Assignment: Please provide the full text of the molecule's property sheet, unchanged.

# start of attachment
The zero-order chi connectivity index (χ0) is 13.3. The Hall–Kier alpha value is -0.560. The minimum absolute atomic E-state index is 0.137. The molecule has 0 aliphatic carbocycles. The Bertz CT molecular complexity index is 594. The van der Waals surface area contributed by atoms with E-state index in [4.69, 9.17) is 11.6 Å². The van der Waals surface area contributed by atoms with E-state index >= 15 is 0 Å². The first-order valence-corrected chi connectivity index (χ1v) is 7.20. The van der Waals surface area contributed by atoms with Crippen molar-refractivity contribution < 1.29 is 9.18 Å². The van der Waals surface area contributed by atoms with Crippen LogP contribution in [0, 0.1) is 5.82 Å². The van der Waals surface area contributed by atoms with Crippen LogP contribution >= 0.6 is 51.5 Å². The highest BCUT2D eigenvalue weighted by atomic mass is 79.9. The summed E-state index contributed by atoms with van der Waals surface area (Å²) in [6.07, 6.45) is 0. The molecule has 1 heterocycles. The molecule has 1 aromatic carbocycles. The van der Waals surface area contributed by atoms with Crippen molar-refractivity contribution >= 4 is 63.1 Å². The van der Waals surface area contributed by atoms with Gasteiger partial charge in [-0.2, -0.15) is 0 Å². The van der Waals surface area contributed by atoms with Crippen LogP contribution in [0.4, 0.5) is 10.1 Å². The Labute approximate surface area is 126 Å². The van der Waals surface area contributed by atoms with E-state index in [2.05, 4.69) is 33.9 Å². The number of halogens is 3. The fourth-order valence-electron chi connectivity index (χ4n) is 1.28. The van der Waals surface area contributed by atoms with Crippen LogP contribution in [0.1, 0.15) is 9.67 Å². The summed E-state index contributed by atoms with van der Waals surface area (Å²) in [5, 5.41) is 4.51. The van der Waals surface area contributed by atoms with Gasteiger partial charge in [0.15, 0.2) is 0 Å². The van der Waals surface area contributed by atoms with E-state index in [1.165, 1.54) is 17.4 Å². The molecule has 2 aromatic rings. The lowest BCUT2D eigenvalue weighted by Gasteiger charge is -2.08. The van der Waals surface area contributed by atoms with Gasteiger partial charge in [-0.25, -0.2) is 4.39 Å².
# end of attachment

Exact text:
The zero-order chi connectivity index (χ0) is 13.3. The Hall–Kier alpha value is -0.560. The minimum absolute atomic E-state index is 0.137. The molecule has 0 aliphatic carbocycles. The Bertz CT molecular complexity index is 594. The van der Waals surface area contributed by atoms with E-state index in [4.69, 9.17) is 11.6 Å². The van der Waals surface area contributed by atoms with E-state index >= 15 is 0 Å². The first-order valence-corrected chi connectivity index (χ1v) is 7.20. The van der Waals surface area contributed by atoms with Crippen molar-refractivity contribution < 1.29 is 9.18 Å². The van der Waals surface area contributed by atoms with Crippen LogP contribution in [0, 0.1) is 5.82 Å². The van der Waals surface area contributed by atoms with Crippen LogP contribution >= 0.6 is 51.5 Å². The highest BCUT2D eigenvalue weighted by atomic mass is 79.9. The summed E-state index contributed by atoms with van der Waals surface area (Å²) in [6.07, 6.45) is 0. The molecule has 1 heterocycles. The molecule has 1 aromatic carbocycles. The van der Waals surface area contributed by atoms with Crippen molar-refractivity contribution >= 4 is 63.1 Å². The van der Waals surface area contributed by atoms with Gasteiger partial charge in [-0.2, -0.15) is 0 Å². The van der Waals surface area contributed by atoms with Crippen LogP contribution in [0.4, 0.5) is 10.1 Å². The Labute approximate surface area is 126 Å². The van der Waals surface area contributed by atoms with E-state index in [2.05, 4.69) is 33.9 Å². The number of halogens is 3. The fourth-order valence-electron chi connectivity index (χ4n) is 1.28. The van der Waals surface area contributed by atoms with Crippen LogP contribution in [0.1, 0.15) is 9.67 Å². The summed E-state index contributed by atoms with van der Waals surface area (Å²) in [5, 5.41) is 4.51. The van der Waals surface area contributed by atoms with Gasteiger partial charge in [0.15, 0.2) is 0 Å². The van der Waals surface area contributed by atoms with E-state index in [1.165, 1.54) is 17.4 Å². The molecule has 2 aromatic rings. The lowest BCUT2D eigenvalue weighted by Gasteiger charge is -2.08. The van der Waals surface area contributed by atoms with Gasteiger partial charge in [-0.25, -0.2) is 4.39 Å².